Commercial life can often create some interesting problems.
Assume that you are, say, a bank manager, a corporate service provider, or any individual or entity that holds money, goods or chattels. Eight years ago your client – Mr Smith – arranged to transfer into an account, in his name, a sum of money. At the time of the transfer, you were quite satisfied as to the bona fides of the underlying transactions giving rise to the funds, and you were quite content that you discharged all of your anti-money laundering and KYC procedures.
He has dealt with, the funds and other assets that you hold, over the years, without there being any difficulty and your working relationship with him has been excellent.
On Monday of a given week, Mr Smith contacts you and asks that you transfer to an off-Island bank the majority of the funds that you hold to facilitate a property acquisition. You have been aware of this transaction for some time.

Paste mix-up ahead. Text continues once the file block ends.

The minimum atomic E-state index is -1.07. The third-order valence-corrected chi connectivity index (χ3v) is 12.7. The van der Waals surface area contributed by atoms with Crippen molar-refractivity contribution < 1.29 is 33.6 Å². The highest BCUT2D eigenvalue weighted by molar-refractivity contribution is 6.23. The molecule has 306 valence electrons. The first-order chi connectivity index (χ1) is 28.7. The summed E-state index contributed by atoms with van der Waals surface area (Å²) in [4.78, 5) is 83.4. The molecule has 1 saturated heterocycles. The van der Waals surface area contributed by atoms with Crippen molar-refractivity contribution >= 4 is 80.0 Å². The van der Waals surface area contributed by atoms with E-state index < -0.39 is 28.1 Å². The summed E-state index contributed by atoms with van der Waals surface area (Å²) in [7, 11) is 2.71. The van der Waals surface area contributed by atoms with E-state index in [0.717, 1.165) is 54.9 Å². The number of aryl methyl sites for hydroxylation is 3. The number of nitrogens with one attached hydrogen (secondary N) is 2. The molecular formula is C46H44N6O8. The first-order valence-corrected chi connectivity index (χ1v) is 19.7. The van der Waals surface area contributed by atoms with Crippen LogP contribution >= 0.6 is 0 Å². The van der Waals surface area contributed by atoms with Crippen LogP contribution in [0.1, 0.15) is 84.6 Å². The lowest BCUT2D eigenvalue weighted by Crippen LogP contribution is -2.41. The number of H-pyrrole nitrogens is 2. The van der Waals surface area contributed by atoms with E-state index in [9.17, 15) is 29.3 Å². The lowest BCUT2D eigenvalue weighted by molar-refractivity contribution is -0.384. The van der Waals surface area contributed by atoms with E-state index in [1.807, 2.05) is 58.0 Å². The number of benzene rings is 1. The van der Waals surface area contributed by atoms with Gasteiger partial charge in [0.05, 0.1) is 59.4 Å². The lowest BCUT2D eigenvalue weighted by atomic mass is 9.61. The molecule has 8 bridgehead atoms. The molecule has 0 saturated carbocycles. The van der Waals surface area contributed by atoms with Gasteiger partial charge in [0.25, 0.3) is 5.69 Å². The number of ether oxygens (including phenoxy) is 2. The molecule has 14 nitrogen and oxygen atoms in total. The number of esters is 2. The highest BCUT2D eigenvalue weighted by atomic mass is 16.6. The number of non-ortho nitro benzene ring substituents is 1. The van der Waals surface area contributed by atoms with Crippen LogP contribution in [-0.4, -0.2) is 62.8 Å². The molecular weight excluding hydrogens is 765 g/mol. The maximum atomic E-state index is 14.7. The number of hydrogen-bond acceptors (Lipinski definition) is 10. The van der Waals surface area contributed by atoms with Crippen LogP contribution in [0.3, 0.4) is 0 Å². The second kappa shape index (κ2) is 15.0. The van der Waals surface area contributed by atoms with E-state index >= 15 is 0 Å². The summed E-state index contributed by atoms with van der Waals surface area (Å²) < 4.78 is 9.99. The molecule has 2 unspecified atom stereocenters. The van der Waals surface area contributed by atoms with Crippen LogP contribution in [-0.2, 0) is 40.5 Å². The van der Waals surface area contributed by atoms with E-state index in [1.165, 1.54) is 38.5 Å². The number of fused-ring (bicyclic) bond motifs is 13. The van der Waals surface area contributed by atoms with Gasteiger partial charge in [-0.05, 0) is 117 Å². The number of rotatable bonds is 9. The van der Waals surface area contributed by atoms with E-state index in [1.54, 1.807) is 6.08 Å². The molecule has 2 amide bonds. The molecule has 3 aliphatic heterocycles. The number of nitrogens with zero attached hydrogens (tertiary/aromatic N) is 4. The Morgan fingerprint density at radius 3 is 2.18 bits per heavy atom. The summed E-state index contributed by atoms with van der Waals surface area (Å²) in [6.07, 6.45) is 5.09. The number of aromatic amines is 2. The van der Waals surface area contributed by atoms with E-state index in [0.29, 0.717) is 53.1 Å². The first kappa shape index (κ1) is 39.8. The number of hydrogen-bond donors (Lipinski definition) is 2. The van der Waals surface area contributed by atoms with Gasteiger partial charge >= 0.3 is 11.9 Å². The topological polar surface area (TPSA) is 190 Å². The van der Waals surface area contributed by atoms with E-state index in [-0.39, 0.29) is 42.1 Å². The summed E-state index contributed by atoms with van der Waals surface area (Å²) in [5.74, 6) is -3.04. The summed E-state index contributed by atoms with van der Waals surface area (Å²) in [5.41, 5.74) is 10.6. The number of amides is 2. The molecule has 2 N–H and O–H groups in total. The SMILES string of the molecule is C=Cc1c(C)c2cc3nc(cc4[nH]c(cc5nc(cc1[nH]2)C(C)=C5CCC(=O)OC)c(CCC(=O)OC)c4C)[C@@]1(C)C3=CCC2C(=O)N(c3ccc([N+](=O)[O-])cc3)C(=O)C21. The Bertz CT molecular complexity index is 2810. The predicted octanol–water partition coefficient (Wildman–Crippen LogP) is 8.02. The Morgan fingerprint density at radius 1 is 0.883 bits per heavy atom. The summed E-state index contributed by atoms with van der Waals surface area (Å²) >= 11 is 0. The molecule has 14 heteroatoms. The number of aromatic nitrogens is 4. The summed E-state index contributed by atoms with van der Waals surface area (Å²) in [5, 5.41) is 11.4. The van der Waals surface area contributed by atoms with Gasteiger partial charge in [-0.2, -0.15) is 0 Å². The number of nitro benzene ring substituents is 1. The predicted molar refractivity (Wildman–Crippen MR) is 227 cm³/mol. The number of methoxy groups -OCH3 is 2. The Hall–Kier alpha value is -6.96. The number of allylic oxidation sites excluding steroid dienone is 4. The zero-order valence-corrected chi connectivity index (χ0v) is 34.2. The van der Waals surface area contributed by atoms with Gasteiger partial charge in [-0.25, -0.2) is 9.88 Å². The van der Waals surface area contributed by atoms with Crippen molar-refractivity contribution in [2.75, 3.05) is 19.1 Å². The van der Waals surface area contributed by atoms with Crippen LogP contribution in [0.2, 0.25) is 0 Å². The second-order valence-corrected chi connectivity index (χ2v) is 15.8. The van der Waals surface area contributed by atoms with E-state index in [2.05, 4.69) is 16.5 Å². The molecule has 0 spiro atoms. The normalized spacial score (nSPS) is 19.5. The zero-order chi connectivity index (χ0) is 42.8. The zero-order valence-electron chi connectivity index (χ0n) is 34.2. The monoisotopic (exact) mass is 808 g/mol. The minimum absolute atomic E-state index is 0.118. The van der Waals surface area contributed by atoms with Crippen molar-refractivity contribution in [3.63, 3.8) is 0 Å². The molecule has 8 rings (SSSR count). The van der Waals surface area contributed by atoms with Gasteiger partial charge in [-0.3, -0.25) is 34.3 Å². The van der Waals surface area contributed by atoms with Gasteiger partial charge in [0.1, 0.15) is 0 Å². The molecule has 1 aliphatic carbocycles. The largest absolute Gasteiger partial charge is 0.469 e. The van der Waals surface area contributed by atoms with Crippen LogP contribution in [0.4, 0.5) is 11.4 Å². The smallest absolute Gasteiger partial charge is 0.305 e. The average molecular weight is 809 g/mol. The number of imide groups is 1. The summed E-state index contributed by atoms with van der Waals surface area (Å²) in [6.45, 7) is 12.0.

His request is e-mailed to you at 9.00am. He would like the completed transfer by close of banking hours Wednesday of that week.
At 10.00am you receive an e-mail from a Mrs Smith. You have not heard from her before and did not know that she existed. She says that she is the estranged, but not yet divorced, wife of your valued client.
They are in the process of going through divorce proceedings in another jurisdiction, say South Africa, and the money that has been sitting on your account, represents money that was improperly transferred to your account by Mr Smith, against her knowledge and, in fact, under South African divorce law it is money that she is, unquestionably, entitled to in its entirety.
What can you do? Find out by downloading the full article here: Inter Pleader proceedings: Caught between the devil and the deep blue sea